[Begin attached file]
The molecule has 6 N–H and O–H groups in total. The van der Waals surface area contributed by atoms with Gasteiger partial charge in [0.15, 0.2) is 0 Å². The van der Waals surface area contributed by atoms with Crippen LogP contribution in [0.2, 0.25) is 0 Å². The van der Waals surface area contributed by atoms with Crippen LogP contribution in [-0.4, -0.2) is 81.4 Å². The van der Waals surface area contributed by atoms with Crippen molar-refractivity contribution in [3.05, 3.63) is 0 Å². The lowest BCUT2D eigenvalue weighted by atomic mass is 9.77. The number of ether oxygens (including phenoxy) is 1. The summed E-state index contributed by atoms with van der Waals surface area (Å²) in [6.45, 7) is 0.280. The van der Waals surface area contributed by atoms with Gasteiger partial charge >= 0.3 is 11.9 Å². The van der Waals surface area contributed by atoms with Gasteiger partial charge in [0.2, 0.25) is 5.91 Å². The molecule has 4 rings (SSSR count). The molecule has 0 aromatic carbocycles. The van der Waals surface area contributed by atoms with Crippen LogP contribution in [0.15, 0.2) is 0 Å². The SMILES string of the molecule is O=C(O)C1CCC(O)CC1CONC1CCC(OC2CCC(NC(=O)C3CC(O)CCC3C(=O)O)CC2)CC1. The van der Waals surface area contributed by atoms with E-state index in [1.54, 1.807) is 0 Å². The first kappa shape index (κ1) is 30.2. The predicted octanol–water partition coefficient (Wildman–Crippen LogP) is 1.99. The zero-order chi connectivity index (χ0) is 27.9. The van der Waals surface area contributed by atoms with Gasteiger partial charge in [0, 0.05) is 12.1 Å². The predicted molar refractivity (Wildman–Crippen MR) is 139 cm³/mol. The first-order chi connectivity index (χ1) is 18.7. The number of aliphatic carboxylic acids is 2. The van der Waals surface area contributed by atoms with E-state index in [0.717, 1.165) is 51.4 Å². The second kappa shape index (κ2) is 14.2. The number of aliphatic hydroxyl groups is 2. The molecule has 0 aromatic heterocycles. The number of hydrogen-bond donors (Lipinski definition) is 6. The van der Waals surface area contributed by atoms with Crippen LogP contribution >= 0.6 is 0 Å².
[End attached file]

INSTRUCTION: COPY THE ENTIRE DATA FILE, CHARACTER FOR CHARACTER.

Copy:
The molecule has 6 N–H and O–H groups in total. The van der Waals surface area contributed by atoms with Gasteiger partial charge in [0.15, 0.2) is 0 Å². The van der Waals surface area contributed by atoms with Crippen LogP contribution in [0.2, 0.25) is 0 Å². The van der Waals surface area contributed by atoms with Crippen LogP contribution in [-0.4, -0.2) is 81.4 Å². The van der Waals surface area contributed by atoms with Crippen molar-refractivity contribution in [3.05, 3.63) is 0 Å². The lowest BCUT2D eigenvalue weighted by atomic mass is 9.77. The number of ether oxygens (including phenoxy) is 1. The summed E-state index contributed by atoms with van der Waals surface area (Å²) in [6.45, 7) is 0.280. The van der Waals surface area contributed by atoms with Gasteiger partial charge >= 0.3 is 11.9 Å². The van der Waals surface area contributed by atoms with Gasteiger partial charge in [0.2, 0.25) is 5.91 Å². The molecule has 4 rings (SSSR count). The molecule has 0 aromatic carbocycles. The van der Waals surface area contributed by atoms with Crippen LogP contribution in [0.15, 0.2) is 0 Å². The SMILES string of the molecule is O=C(O)C1CCC(O)CC1CONC1CCC(OC2CCC(NC(=O)C3CC(O)CCC3C(=O)O)CC2)CC1. The van der Waals surface area contributed by atoms with E-state index in [1.54, 1.807) is 0 Å². The first kappa shape index (κ1) is 30.2. The predicted octanol–water partition coefficient (Wildman–Crippen LogP) is 1.99. The zero-order chi connectivity index (χ0) is 27.9. The van der Waals surface area contributed by atoms with Gasteiger partial charge in [0, 0.05) is 12.1 Å². The predicted molar refractivity (Wildman–Crippen MR) is 139 cm³/mol. The first-order chi connectivity index (χ1) is 18.7. The number of aliphatic carboxylic acids is 2. The van der Waals surface area contributed by atoms with E-state index in [0.717, 1.165) is 51.4 Å². The second kappa shape index (κ2) is 14.2. The number of aliphatic hydroxyl groups is 2. The molecule has 0 aromatic heterocycles. The number of hydrogen-bond donors (Lipinski definition) is 6. The van der Waals surface area contributed by atoms with Crippen LogP contribution >= 0.6 is 0 Å².